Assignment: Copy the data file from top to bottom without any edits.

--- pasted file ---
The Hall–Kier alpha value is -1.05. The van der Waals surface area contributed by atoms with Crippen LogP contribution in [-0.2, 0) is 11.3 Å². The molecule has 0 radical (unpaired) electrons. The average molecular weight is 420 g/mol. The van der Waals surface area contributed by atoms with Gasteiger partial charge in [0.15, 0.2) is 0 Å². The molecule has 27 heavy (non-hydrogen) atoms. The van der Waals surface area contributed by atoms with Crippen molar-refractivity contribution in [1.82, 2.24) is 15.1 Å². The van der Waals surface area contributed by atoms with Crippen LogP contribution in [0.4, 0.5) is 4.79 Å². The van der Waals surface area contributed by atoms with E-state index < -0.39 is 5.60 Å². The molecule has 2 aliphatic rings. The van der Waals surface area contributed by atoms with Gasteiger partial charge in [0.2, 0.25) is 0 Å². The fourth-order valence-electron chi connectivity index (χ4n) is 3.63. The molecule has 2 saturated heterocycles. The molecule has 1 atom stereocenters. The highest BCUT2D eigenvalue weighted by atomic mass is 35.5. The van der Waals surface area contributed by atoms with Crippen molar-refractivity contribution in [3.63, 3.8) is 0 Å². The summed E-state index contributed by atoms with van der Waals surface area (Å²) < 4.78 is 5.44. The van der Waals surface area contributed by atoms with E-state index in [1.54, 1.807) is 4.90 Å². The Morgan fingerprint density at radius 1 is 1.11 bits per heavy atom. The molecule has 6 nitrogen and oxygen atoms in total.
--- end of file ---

The Hall–Kier alpha value is -1.05. The van der Waals surface area contributed by atoms with Crippen LogP contribution in [-0.2, 0) is 11.3 Å². The molecule has 0 radical (unpaired) electrons. The average molecular weight is 420 g/mol. The van der Waals surface area contributed by atoms with Gasteiger partial charge in [0.15, 0.2) is 0 Å². The molecule has 27 heavy (non-hydrogen) atoms. The van der Waals surface area contributed by atoms with Crippen molar-refractivity contribution in [1.82, 2.24) is 15.1 Å². The van der Waals surface area contributed by atoms with Crippen LogP contribution in [0.4, 0.5) is 4.79 Å². The van der Waals surface area contributed by atoms with E-state index < -0.39 is 5.60 Å². The molecule has 2 aliphatic rings. The van der Waals surface area contributed by atoms with Gasteiger partial charge in [0.2, 0.25) is 0 Å². The fourth-order valence-electron chi connectivity index (χ4n) is 3.63. The molecule has 2 saturated heterocycles. The molecule has 1 atom stereocenters. The highest BCUT2D eigenvalue weighted by atomic mass is 35.5. The van der Waals surface area contributed by atoms with Crippen molar-refractivity contribution in [3.63, 3.8) is 0 Å². The summed E-state index contributed by atoms with van der Waals surface area (Å²) < 4.78 is 5.44. The van der Waals surface area contributed by atoms with E-state index in [1.54, 1.807) is 4.90 Å². The Morgan fingerprint density at radius 1 is 1.11 bits per heavy atom. The molecule has 6 nitrogen and oxygen atoms in total.